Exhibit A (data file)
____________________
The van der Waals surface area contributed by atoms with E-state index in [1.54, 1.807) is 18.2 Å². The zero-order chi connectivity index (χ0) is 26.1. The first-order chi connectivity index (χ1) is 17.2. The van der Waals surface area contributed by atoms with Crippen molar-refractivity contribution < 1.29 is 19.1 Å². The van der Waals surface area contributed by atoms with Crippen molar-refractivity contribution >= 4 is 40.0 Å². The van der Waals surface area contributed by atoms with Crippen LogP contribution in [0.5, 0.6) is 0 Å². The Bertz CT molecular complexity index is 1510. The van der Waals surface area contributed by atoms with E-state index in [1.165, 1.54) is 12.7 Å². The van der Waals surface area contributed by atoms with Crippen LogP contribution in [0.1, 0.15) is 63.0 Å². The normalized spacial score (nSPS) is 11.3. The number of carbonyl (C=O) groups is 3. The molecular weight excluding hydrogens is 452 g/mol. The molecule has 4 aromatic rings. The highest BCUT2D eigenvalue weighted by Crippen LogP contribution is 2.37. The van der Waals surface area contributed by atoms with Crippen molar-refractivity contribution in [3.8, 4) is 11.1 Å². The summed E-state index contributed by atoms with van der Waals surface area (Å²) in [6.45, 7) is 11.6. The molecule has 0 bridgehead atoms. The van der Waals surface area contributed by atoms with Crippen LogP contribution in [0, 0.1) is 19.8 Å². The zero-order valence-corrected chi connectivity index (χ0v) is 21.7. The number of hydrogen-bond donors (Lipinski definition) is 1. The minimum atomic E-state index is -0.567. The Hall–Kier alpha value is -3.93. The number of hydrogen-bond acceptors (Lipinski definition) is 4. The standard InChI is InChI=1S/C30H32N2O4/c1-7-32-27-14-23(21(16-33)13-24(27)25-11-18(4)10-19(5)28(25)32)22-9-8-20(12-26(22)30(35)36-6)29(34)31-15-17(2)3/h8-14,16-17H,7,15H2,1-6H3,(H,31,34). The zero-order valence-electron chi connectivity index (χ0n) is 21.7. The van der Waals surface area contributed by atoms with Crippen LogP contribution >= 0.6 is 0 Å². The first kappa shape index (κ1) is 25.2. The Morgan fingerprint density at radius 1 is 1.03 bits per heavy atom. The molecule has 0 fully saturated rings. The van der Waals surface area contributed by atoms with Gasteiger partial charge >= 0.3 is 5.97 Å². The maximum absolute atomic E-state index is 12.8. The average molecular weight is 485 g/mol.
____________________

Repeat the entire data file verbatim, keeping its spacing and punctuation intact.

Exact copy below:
The van der Waals surface area contributed by atoms with E-state index in [1.54, 1.807) is 18.2 Å². The zero-order chi connectivity index (χ0) is 26.1. The first-order chi connectivity index (χ1) is 17.2. The van der Waals surface area contributed by atoms with Crippen molar-refractivity contribution < 1.29 is 19.1 Å². The van der Waals surface area contributed by atoms with Crippen molar-refractivity contribution >= 4 is 40.0 Å². The van der Waals surface area contributed by atoms with Crippen LogP contribution in [0.5, 0.6) is 0 Å². The Bertz CT molecular complexity index is 1510. The van der Waals surface area contributed by atoms with E-state index in [1.165, 1.54) is 12.7 Å². The van der Waals surface area contributed by atoms with Crippen LogP contribution in [0.1, 0.15) is 63.0 Å². The normalized spacial score (nSPS) is 11.3. The number of carbonyl (C=O) groups is 3. The molecular weight excluding hydrogens is 452 g/mol. The molecule has 4 aromatic rings. The highest BCUT2D eigenvalue weighted by Crippen LogP contribution is 2.37. The van der Waals surface area contributed by atoms with Crippen molar-refractivity contribution in [3.8, 4) is 11.1 Å². The summed E-state index contributed by atoms with van der Waals surface area (Å²) in [6.45, 7) is 11.6. The molecule has 0 bridgehead atoms. The van der Waals surface area contributed by atoms with Crippen LogP contribution in [0, 0.1) is 19.8 Å². The zero-order valence-corrected chi connectivity index (χ0v) is 21.7. The number of hydrogen-bond donors (Lipinski definition) is 1. The minimum atomic E-state index is -0.567. The Hall–Kier alpha value is -3.93. The number of hydrogen-bond acceptors (Lipinski definition) is 4. The standard InChI is InChI=1S/C30H32N2O4/c1-7-32-27-14-23(21(16-33)13-24(27)25-11-18(4)10-19(5)28(25)32)22-9-8-20(12-26(22)30(35)36-6)29(34)31-15-17(2)3/h8-14,16-17H,7,15H2,1-6H3,(H,31,34). The zero-order valence-electron chi connectivity index (χ0n) is 21.7. The van der Waals surface area contributed by atoms with Crippen LogP contribution >= 0.6 is 0 Å². The first kappa shape index (κ1) is 25.2. The Morgan fingerprint density at radius 1 is 1.03 bits per heavy atom. The molecule has 0 fully saturated rings. The van der Waals surface area contributed by atoms with Gasteiger partial charge >= 0.3 is 5.97 Å². The maximum absolute atomic E-state index is 12.8. The average molecular weight is 485 g/mol.